HMS Prince of Wales takes first steps towards front-line operations
The flight deck of HMS Prince of Wales is buzzing with air power again – as the Royal Navy generates a second 65,000-tonne aircraft carrier ready for front-line operations.
The Portsmouth-based warship has spent much of her first fortnight back at sea in the relatively sheltered waters of Lyme Bay conducting aviation trials with the RAF and Commando Helicopter Force.
The ship’s company has changed substantially since she last sailed in the spring of 2020 – and since her flight deck last welcomed helicopters, so it’s been a mix of brushing up on old skills and new experiences for a good number of sailors.
Those on the upper deck were treated to the impressive sight of a unique RAF Chinook, proudly sporting a Union Jack tail to celebrate its 40th anniversary in UK service, touching down.
The Boeing-built helicopter entered service with the air force in November 1980 and has seen action in every major conflict involving the nation’s armed forces since.
ZD984 from 27 Squadron at RAF Odiham has just emerged from a maintenance period, during which the impressive paint job was applied. She’ll support the RAF’s Chinook display team at air shows around the UK as the nation shakes off the shackles of lockdown – as well as more regular military duties such as this visit to the Royal Navy off the Devonshire coast.
The Queen Elizabeth-class is unique in its ability to stow a Chinook in its hangar (though it didn’t on this occasion).
But if required, the 99ft-long aircraft can be manoeuvred on to one of the carrier’s two powerful lifts – capable of bearing the load of two F-35 jets or around 350 sailors – and lowered to the hangar deck.
So large are the lifts and hangar spaces on the new carrier – which sailed from her Portsmouth home for renewed trials earlier this month – that both can accommodate the Chinook (its nose does poke over the end of the lift).
ZD984 is not the only ‘wocca-wocca’ to make use of HMS Prince of Wales’ expansive flight deck; 7 Squadron’s Chinooks have also been helping to train the carrier’s air department alongside commando-carrying Merlins of 846 Naval Air Squadron from RNAS Yeovilton.
“It’s fantastic to be back at sea operating numerous aircraft types from all three Services,” said ‘Wings’, Commander Phil Beacham, in charge of aviation operations aboard the carrier.
“The ship has a combination of highly-experienced air department personnel – and much-less-experienced sailors across other departments.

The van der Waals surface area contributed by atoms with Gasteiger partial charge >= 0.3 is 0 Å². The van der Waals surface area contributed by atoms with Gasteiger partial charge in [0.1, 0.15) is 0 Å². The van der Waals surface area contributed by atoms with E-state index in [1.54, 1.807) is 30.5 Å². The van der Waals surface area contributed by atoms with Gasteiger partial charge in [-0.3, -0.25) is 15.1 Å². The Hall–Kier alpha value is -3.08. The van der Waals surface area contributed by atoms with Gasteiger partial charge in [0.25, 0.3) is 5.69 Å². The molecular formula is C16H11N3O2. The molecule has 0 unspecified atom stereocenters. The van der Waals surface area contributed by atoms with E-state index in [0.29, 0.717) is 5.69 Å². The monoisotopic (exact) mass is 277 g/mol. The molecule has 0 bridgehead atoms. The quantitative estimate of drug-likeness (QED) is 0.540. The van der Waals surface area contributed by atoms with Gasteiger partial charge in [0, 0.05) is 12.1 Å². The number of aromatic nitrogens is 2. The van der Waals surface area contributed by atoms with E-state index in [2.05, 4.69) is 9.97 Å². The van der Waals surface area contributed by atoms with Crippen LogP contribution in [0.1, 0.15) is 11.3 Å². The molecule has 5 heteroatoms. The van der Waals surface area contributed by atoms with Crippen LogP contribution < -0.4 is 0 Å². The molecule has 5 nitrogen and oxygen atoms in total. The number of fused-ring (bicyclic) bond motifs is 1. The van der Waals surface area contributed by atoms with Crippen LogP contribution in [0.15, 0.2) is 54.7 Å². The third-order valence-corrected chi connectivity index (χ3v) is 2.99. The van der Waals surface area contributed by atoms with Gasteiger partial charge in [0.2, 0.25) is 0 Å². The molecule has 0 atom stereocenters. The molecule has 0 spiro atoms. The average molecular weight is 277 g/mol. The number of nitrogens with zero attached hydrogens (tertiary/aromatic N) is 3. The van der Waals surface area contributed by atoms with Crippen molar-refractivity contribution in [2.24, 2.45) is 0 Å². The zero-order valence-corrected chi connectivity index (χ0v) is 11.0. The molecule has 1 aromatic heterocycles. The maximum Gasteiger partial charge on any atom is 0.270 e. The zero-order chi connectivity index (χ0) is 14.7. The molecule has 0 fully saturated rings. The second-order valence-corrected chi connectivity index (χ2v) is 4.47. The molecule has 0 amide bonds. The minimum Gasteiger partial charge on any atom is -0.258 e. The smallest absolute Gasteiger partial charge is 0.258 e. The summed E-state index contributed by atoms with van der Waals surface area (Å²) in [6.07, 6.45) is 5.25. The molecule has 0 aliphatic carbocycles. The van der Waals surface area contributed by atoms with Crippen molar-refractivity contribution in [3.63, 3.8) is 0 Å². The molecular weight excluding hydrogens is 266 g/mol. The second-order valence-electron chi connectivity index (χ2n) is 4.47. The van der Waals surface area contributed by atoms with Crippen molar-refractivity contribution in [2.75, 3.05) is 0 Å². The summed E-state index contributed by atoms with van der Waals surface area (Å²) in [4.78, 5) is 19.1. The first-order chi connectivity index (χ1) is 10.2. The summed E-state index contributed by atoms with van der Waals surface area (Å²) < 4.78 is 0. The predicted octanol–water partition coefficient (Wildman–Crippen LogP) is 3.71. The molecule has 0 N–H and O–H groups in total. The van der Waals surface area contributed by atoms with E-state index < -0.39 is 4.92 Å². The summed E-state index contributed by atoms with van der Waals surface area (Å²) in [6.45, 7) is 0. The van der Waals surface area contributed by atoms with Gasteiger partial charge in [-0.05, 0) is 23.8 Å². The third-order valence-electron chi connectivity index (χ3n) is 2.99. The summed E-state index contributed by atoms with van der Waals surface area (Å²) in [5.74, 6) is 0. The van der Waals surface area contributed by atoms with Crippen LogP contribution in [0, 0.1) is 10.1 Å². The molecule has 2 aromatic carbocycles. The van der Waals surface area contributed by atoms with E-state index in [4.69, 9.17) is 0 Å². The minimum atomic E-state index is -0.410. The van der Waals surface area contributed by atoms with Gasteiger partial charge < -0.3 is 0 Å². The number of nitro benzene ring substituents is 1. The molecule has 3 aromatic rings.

“This essential sea period is giving our new sailors crucial maritime aviation experience, moving Prince of Wales towards her full operational capability and helping to build the future Royal Navy.”
During lockdown, the bay has become an anchorage for a sizeable chunk of the cruise industry – at least five major liners right now, including the Cunard Line’s Queen Mary 2 (149,000 tonnes) and Queen Victoria (90,000 tonnes).
The carrier’s seaman specialists have been making use of the two Cunarders, practising various seaboat operations and manoeuvres in the shadow of the impressive liners in their Pacific 24 boats (about two tonnes).
After completing her training in Lyme Bay the ship headed out into the open waters of the Channel and her first top of fuel and supplies since leaving Portsmouth, courtesy of tanker RFA Tiderace – together more than 100,000 tonnes of naval might moving through the water on parallel courses just 50 metres apart.
After the much-publicised first encounter at sea with her big sister HMS Queen Elizabeth, regular training resumed with Merlin helicopters of 824 Naval Air Squadron making use of the carrier to practise refuelling skills.
The Culdrose-based squadron feeds its front-line counterparts 820 (deployed on the flagship for her maiden operation) and 814 (which provides frigates with Merlin flights and meets all other missions expected of the anti-submarine helicopter) with qualified air and ground crew.
The latest trainee aircrew undergoing the 44-week Merlin conversion course dropped in on the carrier to hone inflight refuelling skills – topping up the tanks either without landing, or by touching down but keeping the rotors running. Both are a challenging test for ship’s aircraft handlers as well as the fliers.
To keep up morale, the ship’s TV studio has hosted its first ‘show’ for shipmates (a whole-ship quiz), and with the cavernous hangar briefly empty between helicopter visits, it’s been used as a dodgeball/bucketball arena.
“People join the Royal Navy because it’s a way of life, not just a 9 to 5 job. Therefore it’s important to find opportunities where we can to maintain the balance between operational output and relaxing whilst deployed and events like these are a great opportunity to have some fun,” said First Lieutenant Lieutenant Commander Laura Mullin.